A few facts aboout Poison Ivy 7.25

Written by David Green.

Poison ivy might be considered the bad boy of the cashew family. Mangoes, pistachios, cashews—and poison ivy.

It’s generally identified through a pair of aphorisms: Leaves of three, let it be; Berries white, poisonous sight.

Reaction to poison ivy can be a tricky thing. Some people develop an immunity over the years. Others are never bothered by the plant until they’re adults. Some people are greatly affected as children, then have only a mild reaction as adults.

The Cures

Calamine lotion? Forget it. It only makes you look weird.

There’s a large list of cures—some tried and true, others a little questionable.

Actually, your body is likely to “cure” the problem on its own as the inflammation runs its course. The trick is to make it through that period with the least discomfort, without the urge to itch.

• Heat—Run very hot water over the blisters to make the itching go away, or use a hair dryer, taking care not to burn yourself. Similarly, stand in a hot shower and let the heat work on the afflicted areas.

• Cold—Some favor the opposite approach by rubbing the area with an ice cube.

• Bleach—Are you kidding? I know a doctor who still swears by it. Others warn blood poisoning could follow this approach.

• Baking soda—The body is sending white blood cells to attack the infection, but there’s actually no infection present. Try a baking soda paste on the blisters to help dry out the skin.

• Clearasil—Acne medications contain chemicals to dry out the skin. The faster new skin grows up from below, the quicker the rash is gone.

• Oatmeal—Boil up oatmeal, let it cool some, then apply to the rash for relief. A little baking soda can be added.

• Vinegar—If you don’t mind the odor, vinegar is said to bring a quick relief.

• Banana peels—Never tried this one, but why not give it whirl? Rub the inside of a banana peel on the rash. This one comes with very high recommendations.

 

  • Front.nok Hok
    GAMES DAY—Finn Molitierno (right) celebrates a goal during a game of Nok Hockey with his sister, Kyla. The two tried out a variety of games Saturday at Stair District Library’s annual International Games Day event. One of the activities featured a sort of scavenger hunt in which participants had to locate facts presented in the Smithsonian Hometown Teams exhibit. The traveling show left Morenci’s library Tuesday, wrapping up a series of programs that began Oct. 2. Additional photos are on page 7.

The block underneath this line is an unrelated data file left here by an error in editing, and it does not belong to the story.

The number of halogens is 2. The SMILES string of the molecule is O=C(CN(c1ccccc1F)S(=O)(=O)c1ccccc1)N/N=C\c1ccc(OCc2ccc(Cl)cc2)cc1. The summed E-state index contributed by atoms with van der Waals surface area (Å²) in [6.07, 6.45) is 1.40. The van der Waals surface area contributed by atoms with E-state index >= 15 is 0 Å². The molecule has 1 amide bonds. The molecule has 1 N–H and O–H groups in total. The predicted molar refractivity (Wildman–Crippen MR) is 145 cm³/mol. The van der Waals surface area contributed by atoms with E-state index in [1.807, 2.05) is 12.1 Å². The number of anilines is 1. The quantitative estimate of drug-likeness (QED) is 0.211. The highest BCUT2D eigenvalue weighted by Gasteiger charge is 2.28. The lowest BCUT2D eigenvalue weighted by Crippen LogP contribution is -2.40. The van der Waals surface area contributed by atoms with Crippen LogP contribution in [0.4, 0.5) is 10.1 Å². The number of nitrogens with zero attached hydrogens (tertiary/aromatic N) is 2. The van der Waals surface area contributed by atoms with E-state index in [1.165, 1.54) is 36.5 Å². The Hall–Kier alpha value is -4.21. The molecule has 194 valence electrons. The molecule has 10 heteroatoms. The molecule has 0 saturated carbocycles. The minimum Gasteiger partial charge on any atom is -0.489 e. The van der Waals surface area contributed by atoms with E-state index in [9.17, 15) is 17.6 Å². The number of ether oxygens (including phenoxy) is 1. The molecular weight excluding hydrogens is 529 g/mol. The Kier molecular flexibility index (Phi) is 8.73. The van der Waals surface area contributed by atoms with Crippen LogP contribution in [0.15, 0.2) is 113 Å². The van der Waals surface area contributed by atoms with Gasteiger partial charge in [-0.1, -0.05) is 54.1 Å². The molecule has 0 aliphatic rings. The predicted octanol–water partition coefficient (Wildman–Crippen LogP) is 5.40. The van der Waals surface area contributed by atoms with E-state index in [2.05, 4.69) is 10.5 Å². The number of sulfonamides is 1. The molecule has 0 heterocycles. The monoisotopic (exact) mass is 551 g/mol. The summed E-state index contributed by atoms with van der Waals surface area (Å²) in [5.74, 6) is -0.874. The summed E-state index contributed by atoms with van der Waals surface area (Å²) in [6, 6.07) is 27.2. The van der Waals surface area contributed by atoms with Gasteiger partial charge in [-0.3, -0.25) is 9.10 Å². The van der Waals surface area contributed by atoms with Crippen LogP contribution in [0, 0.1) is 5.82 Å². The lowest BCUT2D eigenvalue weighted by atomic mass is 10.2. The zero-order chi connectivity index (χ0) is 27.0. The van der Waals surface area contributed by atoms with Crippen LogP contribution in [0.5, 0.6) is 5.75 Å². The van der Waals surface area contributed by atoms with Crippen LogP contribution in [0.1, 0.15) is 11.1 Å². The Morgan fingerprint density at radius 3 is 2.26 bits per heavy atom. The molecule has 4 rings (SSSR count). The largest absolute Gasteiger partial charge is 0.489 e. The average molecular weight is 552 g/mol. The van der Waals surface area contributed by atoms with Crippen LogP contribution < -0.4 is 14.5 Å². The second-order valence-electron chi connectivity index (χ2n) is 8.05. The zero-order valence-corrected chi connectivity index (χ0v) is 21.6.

• Station.2
    STRANGE STUFF—Morenci Elementary School students learn that blue isn’t really blue when seen through the right color of lens. Volunteer April Pike presents the lesson to students at one of the many stations brought to the school by the COSI science center. The theme of this year’s visit was the solar system.
  • Front.leaves
    MAPLE leaves show their fall colors in a puddle at Morenci’s Riverside Natural Area. “This was a great year for colors,” said local weather watcher George Isobar. Chilly mornings will give way to seasonable fall temperatures for the next two weeks.
  • Front.band
    MORENCI Marching Band member Brittany Dennis keeps the beat Friday during the half-time show of the Morenci/Pittsford football game. Color guard member Jordan Cordts is at the left. The band performed this season under the direction of Doyle Rodenbeck who served as Morenci’s band director in the 1970s. He’s serving as a substitute during a family leave.
  • Front.poles
    MOVING EAST—Utility workers continue their slow progress east along U.S. 20 south of Morenci. New electrical poles are put in place before wiring is moved into place.
  • Front.cowboy
    A PERFORMER named Biligbaatar, a member of the AnDa Union troupe from Inner Mongolia, dances at Stair District Library last week during a visit to the Midwest. The nine-member group blends a variety of traditions from Inner and Outer Mongolia. The music is described as drawing from “all the Mongol tribes that Genghis Khan unified.” The group considers itself music gatherers whose goal is to preserve traditional sounds of Mongolia. Biligbaatar grew up among traditional herders who live in yurts. Additional photos are on the back page of this week’s Observer.
  • Front.bear
    HOLDEN HUTCHISON gives a hug to a black bear cub—the product of a taxidermist’s skills—at the Michigan DNR’s Great Youth Jamboree. The event on Sunday marked the fourth year of the Jamboree. Additional photos are on page 12.

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